Trouble Will Find Me
Released by 4AD Records
5 Out of 5 Stars
Melancholy is a word that has become synonymous with the indie rock sound of The National, but there are some surprises on their sixth studio album Trouble Will Find Me. Don’t worry—for those who love the band’s trademark brooding nature, there’s still plenty of the outsider’s angst and alienation (Humiliation), the introvert’s painful interactions with a world he doesn’t understand how to be in (Demons), addictive relationships that seem based more on the identification with another fragmented, damaged individual than on romantic longing (This is the Last Time). However, the pervading darkness of previous albums seems to have given away (ever so slightly, mind) to, dare I say, the tiniest, faintest, is-it-really-there sliver of optimism?
The cover image of Trouble Will Find Me features a female face bisected with a mirror, so that one half appears to be asleep while the other half is disconcertingly awake. This duality of awareness and unconsciousness frames the album’s lyrical content, which often juxtaposes a cautious hope and weary resignation. Lead singer Matt Berninger writes song lyrics that reject predictable patterns—opting for a word that doesn’t quite rhyme when a more clichéd one will do, or squeezing in more syllables than the music’s rhythm seems willing to allow because he has so much more to say. The result creates complex surprises for listeners who have become jaded to the predictability of shallow pop lyrics. His eccentric turns of phrase often focus on the mundane, refusing to idealize life in overwrought, poetic language because life itself in its barest, most raw form is poetry. In The National’s distinct sound, it is Berninger’s resonant and haunting baritone and the band’s orchestral layers that bring eloquence and emotional weight to these everyday fears and neuroses.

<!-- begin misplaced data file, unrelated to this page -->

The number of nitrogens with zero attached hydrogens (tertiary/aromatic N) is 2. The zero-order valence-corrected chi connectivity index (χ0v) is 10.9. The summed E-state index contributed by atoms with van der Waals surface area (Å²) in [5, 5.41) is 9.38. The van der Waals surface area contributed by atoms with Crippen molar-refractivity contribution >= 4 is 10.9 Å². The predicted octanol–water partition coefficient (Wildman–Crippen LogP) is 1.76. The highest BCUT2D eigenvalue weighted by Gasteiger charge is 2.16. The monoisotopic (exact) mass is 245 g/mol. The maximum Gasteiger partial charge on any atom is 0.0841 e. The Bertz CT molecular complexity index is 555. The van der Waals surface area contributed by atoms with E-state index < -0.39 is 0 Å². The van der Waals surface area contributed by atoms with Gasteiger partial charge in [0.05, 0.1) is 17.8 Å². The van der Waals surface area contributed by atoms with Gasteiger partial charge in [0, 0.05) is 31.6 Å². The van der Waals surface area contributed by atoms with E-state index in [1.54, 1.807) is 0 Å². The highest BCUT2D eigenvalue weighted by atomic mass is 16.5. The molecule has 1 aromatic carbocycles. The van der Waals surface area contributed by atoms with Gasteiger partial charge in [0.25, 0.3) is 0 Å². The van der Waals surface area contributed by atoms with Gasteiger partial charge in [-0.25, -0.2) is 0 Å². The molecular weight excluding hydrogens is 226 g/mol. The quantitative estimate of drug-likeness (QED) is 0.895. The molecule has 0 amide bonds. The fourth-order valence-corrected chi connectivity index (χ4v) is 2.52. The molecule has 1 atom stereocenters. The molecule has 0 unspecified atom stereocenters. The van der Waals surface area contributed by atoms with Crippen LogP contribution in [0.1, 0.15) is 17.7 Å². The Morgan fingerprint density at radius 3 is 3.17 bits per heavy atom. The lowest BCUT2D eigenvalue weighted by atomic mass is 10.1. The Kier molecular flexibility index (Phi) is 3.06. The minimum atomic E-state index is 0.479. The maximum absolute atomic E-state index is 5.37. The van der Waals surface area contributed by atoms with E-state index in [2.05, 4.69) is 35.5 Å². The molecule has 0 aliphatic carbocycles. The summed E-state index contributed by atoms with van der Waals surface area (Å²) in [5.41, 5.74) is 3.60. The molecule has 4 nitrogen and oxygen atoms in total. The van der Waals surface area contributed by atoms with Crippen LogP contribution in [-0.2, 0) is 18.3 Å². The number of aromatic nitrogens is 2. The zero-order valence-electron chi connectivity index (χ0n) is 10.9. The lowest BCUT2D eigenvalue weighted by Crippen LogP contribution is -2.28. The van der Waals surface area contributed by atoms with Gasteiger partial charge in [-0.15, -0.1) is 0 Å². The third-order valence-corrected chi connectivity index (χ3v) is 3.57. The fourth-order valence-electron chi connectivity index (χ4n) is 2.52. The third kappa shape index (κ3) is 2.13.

Unlike previous albums, there is an unexpected buoyancy to the music, if not always to the lyrics. In Sea of Love, Berninger fears the prospect of succumbing to love, despite watching others willingly surrender (“I see people on the floor. They slide into the sea . . . I see you rushing down [don’t drag me in]”). His words worry that “If I stay here, trouble will find me,” but the upbeat tempo suggests that trouble may be just what he needs; perhaps it will take “trouble” to upset the routine and force him to live outside of himself. Don’t Swallow the Cap reveals a speaker who recognizes “I have only two emotions, careful fear and dead devotion. I can’t get the balance right.” This divergence is further emphasized by Berninger singing in the upper registers of his vocal range, layered over his own mumbling, more familiar bass. The result is a pleasing rasp that suggests he’s closer to finding the balance than he might think.
For the purists, there are still several more traditionally National tracks. In Demons, an awkward Berninger resigns himself to an inability to maintain an optimistic outlook (“Every day I start so great and then the sunlight dims . . . When I walk into a room I do not light it up. Fuck.”). In This is the Last Time, the “sea of love” has become a swamp, sucking him under and yet “You’re the only thing I want.” Repeatedly chanting “this is the last time” as a mantra, he seems to be trying to convince himself (and us) that he will eventually leave, though he knows the cyclical nature of the relationship will drag him down again. In the achingly reflective Slipped, he is routinely drawn back to the place (emotional and physical) where a relationship fell apart, knowing his culpability as “I’ll never be anything you ever want me to be."
In terms of sound, Trouble Will Find Me has more in common with Alligator and Boxer than 2010’s High Violet, which featured a darker rock sound. While I enjoyed the 2010 effort, this return to a more stripped down, poignant album is a reminder of why I fell in love with The National in the first place, and yet there’s enough difference here to hint at the promise of all that is to come.